Insurers have been using gender-distinct prices for long-term care coverage for a few months now, and as you would expect, the cost for men is going down, while couples and women are paying more, according to the American Association for Long-Term Care Insurance.
AALTCI on Tuesday released an index of prices that consumers can expect to pay for “good,” “better” and “best” long-term care coverage.
A single 55-year-old man can get good coverage, which provides a certain amount of benefits that can be supplemented with other savings and income, for an average $925 per year. AALTCI found the range of prices for that level of coverage to be between $915 and $1,200.
Better coverage, which AALTCI described as coverage that a consumer can buy and add to later, would cost $1,045 per year, but the organization noted that this option was rare among providers.
The best coverage is a policy where benefits grow at 3% compounded annually and would run a 55-year-old man $1,765 per year, down nearly 15% from $2,065 in 2013.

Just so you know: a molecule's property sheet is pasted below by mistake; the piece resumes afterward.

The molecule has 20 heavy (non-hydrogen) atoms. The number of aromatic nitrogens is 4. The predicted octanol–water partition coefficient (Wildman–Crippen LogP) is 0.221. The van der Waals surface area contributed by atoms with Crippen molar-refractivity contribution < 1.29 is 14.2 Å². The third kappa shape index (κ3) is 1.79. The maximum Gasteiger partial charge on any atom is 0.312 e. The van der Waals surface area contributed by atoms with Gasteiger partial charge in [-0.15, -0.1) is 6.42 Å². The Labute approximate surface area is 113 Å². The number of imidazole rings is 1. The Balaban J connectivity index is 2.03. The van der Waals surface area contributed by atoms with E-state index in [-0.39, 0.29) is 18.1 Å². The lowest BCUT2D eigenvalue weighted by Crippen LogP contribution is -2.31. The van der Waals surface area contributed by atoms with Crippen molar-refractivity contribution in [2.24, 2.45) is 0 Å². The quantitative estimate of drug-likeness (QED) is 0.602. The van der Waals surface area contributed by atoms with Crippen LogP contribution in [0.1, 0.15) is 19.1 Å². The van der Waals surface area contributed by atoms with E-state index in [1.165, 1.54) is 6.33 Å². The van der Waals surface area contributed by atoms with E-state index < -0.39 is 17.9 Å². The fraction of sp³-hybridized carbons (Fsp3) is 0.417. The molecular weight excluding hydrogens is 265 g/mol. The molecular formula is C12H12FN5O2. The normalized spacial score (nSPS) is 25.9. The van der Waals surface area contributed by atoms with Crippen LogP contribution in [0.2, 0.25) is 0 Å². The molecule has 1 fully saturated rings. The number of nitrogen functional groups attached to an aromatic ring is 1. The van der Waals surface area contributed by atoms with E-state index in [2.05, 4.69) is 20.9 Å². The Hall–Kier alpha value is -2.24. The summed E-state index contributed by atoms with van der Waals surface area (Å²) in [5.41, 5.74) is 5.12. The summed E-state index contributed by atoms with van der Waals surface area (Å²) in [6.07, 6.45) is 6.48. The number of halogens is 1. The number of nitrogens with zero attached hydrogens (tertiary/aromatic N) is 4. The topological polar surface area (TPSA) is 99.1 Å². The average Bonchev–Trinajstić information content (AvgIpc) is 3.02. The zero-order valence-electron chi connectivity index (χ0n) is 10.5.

It’s important to note that the 2013 average for best coverage was determined using unisex rates, so it’s the same rate a single 55-year-old woman would have paid last year. Genworth was the first to launch gender-distinct pricing on its long-term care products in April 2013, followed later by Transamerica, John Hancock and Mutual of Omaha.
After gender-distinct pricing rolled out, the average price for the best coverage for a single 55-year-old woman increased almost 12% to $2,307. Prices for coverage at the good and better levels are higher than the prices for men, too, at $1,225 and $1,350 respectively.
“Last year, leading insurers began charging women higher premiums,” Jesse Slome, director of the AALTCI, explained in a statement. “Women accounted for two-thirds of the $6.6 billion in long-term care insurance claim benefits paid out.”
The spreads between highest and lowest price were larger for women, too. Good coverage for women cost between $990 and $1,720. Best coverage ran between $1,730 at the low end and more than double at $3,620 for the high end.
“One insurer will literally charge more than double for virtually the same level of benefits,” Slome said. “No one insurance company is always the least nor always the most expensive.”
Prices are up for couples, too. Good coverage for a 60-year-old couple cost $1,980, up 9% from 2013. Better coverage increased 55% to $2,220 and best coverage is up 3% to $3,840.
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